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The 101 Guide To Digital Painting Hardware #2 The “Workstation”

(Originally published 01/13/2014)

For Part 1, please click here.

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This post, Part #2 of this 101 Guide focuses on the essential part of the hardware: The Workstation.

The previous post might be interesting for you if you are seeking out advice on tablets and pen displays as input devices.

The workstation, regardless which brand you chose, should be a reliable and scalable workhorse, in the following points, I´ll guide you through the main differences and what you should keep in mind when buying or better said; investing in one.

#1: Mac vs. PC:
Mac-vs-PC1

The endless discussion seems to continue, but eventually, with the new Mac Pro, the discussion finally comes to an end. With its recent development, the Mac gets back to creative people and is more interesting than ever. With  the late 2015 models, 10Bit support, 5k resolution and silent PCIE-SSD´s, the iMac is where it should have been all the time. The thing that Apple is better at than most PC manufacturer is the hardware and accompanied software support for its own built in features.

Conclusion: There is no real difference anymore, it has become a matter of taste.

#2: Ultrabook or Macbook?

d7672a5dbcc1981f77b52c2cf48b3ede-575x226

That is the first reason, why Apple isn´t quite necessary anymore, PC-Manufacturer has established a notebook standard and from several brands, there are “Ultrabooks” available, what´s up with that?

The Ultrabooks often look similar to Macbook Pro´s from Apple and they meet certain criteria to get the label Ultrabook such as; portability, battery life, power consumption, power, and speed.
Actually always a bit lower priced than any Macbook you can lose a big chunk of money on a high-end Ultrabook as well.

For working with digital painting or digital illustration I´d give some thoughts to the following before you invest in such a portable computer for your work:

  • Are you often on the move? If yes, such a “Notebook” can be  a good investment
  • Notebooks don´t have much space for capable graphics cards
  • Notebooks get hot when used for a long time -hence they reduce GHz bandwidth to reduce heat
  • Macbooks and Ultrabooks have reduced slots for Ram, making upgrades expensive and limited(Macbook configurations are especially limited in recent models, which makes an upgrade later impossible)
If a Notebook, Ultrabook or Macbook pro seems to be the only option for you, consider comparing the specs, here is a comprehensive overview comparing Ultrabooks to Macbooks.
#3: All-in-one-solutions
apple_imac_21in_late_2012_2a
All-in-one is not a perfect solution, however, it saves place and uses less power. Truth is said: if something happens, you need a replacement of the whole device. If your hard disk crashes or an usb-port is broken you can ship the whole thing to your dealer which is not nice especially if there are deadlines to meet.  The iMac has at least the option to be used with an external device from a Time Machine backup, which lets you use it further or even with a replacement. That is an advantage from apple over Windows solutions.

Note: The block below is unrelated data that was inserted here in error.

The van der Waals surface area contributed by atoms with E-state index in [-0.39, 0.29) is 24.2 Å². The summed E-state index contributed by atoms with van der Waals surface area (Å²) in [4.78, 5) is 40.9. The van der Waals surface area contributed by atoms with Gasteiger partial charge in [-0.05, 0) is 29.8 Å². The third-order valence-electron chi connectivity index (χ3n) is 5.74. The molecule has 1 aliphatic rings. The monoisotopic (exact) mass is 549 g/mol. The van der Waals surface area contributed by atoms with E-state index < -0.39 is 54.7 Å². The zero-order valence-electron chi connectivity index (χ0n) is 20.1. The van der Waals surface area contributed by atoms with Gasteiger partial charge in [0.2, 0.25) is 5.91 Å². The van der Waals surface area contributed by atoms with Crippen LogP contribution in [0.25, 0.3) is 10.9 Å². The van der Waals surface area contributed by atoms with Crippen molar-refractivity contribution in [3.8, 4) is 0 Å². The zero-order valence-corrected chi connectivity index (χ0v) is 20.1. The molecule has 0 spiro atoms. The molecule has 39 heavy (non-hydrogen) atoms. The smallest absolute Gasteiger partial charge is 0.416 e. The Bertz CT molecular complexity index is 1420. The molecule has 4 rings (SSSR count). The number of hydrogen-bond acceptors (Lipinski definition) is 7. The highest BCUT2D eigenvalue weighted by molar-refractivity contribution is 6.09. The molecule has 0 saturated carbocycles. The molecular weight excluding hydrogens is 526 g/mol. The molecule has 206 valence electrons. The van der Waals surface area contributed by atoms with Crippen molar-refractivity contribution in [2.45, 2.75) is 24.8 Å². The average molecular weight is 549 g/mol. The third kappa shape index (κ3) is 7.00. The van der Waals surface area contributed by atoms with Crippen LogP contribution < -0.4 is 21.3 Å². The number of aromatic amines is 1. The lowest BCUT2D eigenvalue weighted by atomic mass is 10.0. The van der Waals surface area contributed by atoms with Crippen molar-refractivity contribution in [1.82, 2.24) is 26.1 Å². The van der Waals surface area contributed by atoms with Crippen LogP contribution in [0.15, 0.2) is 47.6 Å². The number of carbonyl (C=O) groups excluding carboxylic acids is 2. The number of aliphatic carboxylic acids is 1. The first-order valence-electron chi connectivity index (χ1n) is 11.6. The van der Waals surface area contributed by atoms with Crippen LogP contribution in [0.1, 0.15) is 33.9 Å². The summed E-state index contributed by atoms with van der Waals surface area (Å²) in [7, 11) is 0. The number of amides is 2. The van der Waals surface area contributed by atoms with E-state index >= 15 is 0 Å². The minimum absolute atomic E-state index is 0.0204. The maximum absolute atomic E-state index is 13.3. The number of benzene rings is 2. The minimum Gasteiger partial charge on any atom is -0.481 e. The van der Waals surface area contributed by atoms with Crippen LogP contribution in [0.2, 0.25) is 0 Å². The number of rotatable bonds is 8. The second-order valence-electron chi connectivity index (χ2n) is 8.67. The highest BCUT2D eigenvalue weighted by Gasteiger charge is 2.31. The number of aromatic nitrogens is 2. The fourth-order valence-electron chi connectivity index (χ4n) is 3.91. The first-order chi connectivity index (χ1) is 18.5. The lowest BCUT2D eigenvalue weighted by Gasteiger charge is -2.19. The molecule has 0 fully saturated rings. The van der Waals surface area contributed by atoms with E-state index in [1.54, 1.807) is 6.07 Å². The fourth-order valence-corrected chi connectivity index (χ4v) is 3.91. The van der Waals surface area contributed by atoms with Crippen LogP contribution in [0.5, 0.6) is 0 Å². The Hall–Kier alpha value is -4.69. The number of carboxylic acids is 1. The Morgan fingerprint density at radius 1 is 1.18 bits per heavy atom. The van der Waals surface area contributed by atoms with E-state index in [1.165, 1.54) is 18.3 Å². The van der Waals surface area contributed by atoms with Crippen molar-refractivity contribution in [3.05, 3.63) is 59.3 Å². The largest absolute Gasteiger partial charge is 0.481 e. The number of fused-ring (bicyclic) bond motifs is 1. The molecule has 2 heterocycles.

If you have a replacement to work with, I´d suggest getting a late 2015 5k iMac with the best configuration possible is simply the best bet here as the hardware is usually built to last. You can get a i7, 4GHz with 64GB Ram and PCIE-SSD AIO Workstation with a 5k resolution that has no real competitor in the PC niche even for the hefty price tag of 3600 Euros. Even Dell or HP has no equivalent All-in-one solution featuring an i7 quad core processor.
If you are a student or just have not the space on your desk, here´s a list of powerful alternatives to iMacs. If it has to be a 21″ iMac, think about that Ram is soldered into the chipset and can´t be upgraded later, besides featuring only up to 16GB of Ram only.
#4: Desktop Computer vs. Workstation vs. Mac Pro
The desktop Computer aka PC or Personal Computer is still the most used machine to serve Photoshop or other tools for digital painting. And for most uses the regular “Gaming machine” is OK.
However, there are some things to consider if you are on the edge to save for or getting a new machine to work with. The biggest advantage a PC has over a notebook or all-in-one PC´s is interchangeability of internal parts.
#1: The Desktop PC
  • Make it big: Get a big tower that allows for many internal parts, HDD´s GPU´s, etc
  • Get a powerful power supply, don´t trust the manufacturer of system parts, calculate your power demand and order the correct parts
  • If you are only working with it, consider getting an Nvidia Quadro card the mid-range cards are not that expensive anymore , but they are short on power consumption compared to any GeForce card!
  • For mainboards, go for Asus or Gigabyte
  • Processors, I just use Intel: get an i7 if you want constant high-power and speed or a XEON if high-speed and multitasking is what you need.
  • Processor: Get an I5 if you are eager to save on Idle time and have power when you need it.
  • Use SSD for system and fast access (scratch disk) and get bigger SSD´s they are faster.
  • Use HDD´s for storage
  • Get a small 2.5″ HDD´s 1TB drive as external drive for backup, they get power through USB
  • Go for triple channel RAM or Quad channel use double channel only if you need to save money
Since processor´s market develops so fast it doesn´t make sense to put up a list on here, also recommendation such as Asus or Gigabyte for mainboards have developed so in recent years. It is vital to research upfront and compare prices of whole system retailers too. The advantage of a pre-built system is that you can get warranty on these parts, often even when you put in your own existing parts such as HDD or Graphics cards.